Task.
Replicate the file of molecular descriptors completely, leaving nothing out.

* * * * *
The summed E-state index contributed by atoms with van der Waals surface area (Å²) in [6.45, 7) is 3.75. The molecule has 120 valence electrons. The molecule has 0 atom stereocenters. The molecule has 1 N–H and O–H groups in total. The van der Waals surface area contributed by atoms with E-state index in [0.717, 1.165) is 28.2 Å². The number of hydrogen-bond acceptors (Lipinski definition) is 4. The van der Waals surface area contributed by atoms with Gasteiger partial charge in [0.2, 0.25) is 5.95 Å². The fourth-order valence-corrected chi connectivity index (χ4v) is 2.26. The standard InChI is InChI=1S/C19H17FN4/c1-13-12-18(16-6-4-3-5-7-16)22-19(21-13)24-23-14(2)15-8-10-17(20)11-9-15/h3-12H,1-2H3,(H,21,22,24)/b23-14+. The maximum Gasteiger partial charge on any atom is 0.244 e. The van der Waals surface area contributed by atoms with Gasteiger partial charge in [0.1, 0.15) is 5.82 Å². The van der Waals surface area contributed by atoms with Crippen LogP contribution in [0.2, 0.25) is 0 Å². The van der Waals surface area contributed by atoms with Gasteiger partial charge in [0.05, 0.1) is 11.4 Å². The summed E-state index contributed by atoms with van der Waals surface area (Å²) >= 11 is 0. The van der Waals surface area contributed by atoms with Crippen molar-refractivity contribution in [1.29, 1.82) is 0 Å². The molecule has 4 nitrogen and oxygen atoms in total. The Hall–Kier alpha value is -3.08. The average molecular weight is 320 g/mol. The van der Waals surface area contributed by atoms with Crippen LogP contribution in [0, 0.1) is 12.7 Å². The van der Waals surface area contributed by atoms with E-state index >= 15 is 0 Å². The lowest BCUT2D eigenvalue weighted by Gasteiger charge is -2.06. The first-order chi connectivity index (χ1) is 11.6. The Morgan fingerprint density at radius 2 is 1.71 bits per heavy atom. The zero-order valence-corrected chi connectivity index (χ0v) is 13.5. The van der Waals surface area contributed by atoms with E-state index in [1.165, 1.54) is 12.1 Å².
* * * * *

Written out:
The summed E-state index contributed by atoms with van der Waals surface area (Å²) in [6.45, 7) is 3.75. The molecule has 120 valence electrons. The molecule has 0 atom stereocenters. The molecule has 1 N–H and O–H groups in total. The van der Waals surface area contributed by atoms with E-state index in [0.717, 1.165) is 28.2 Å². The number of hydrogen-bond acceptors (Lipinski definition) is 4. The van der Waals surface area contributed by atoms with Gasteiger partial charge in [0.2, 0.25) is 5.95 Å². The fourth-order valence-corrected chi connectivity index (χ4v) is 2.26. The standard InChI is InChI=1S/C19H17FN4/c1-13-12-18(16-6-4-3-5-7-16)22-19(21-13)24-23-14(2)15-8-10-17(20)11-9-15/h3-12H,1-2H3,(H,21,22,24)/b23-14+. The maximum Gasteiger partial charge on any atom is 0.244 e. The van der Waals surface area contributed by atoms with Gasteiger partial charge in [0.1, 0.15) is 5.82 Å². The van der Waals surface area contributed by atoms with Crippen LogP contribution in [0.2, 0.25) is 0 Å². The van der Waals surface area contributed by atoms with Gasteiger partial charge in [0.05, 0.1) is 11.4 Å². The summed E-state index contributed by atoms with van der Waals surface area (Å²) >= 11 is 0. The van der Waals surface area contributed by atoms with Crippen molar-refractivity contribution in [1.29, 1.82) is 0 Å². The molecule has 4 nitrogen and oxygen atoms in total. The Hall–Kier alpha value is -3.08. The average molecular weight is 320 g/mol. The van der Waals surface area contributed by atoms with Crippen LogP contribution in [0, 0.1) is 12.7 Å². The van der Waals surface area contributed by atoms with E-state index >= 15 is 0 Å². The lowest BCUT2D eigenvalue weighted by Gasteiger charge is -2.06. The first-order chi connectivity index (χ1) is 11.6. The Morgan fingerprint density at radius 2 is 1.71 bits per heavy atom. The zero-order valence-corrected chi connectivity index (χ0v) is 13.5. The van der Waals surface area contributed by atoms with E-state index in [1.165, 1.54) is 12.1 Å².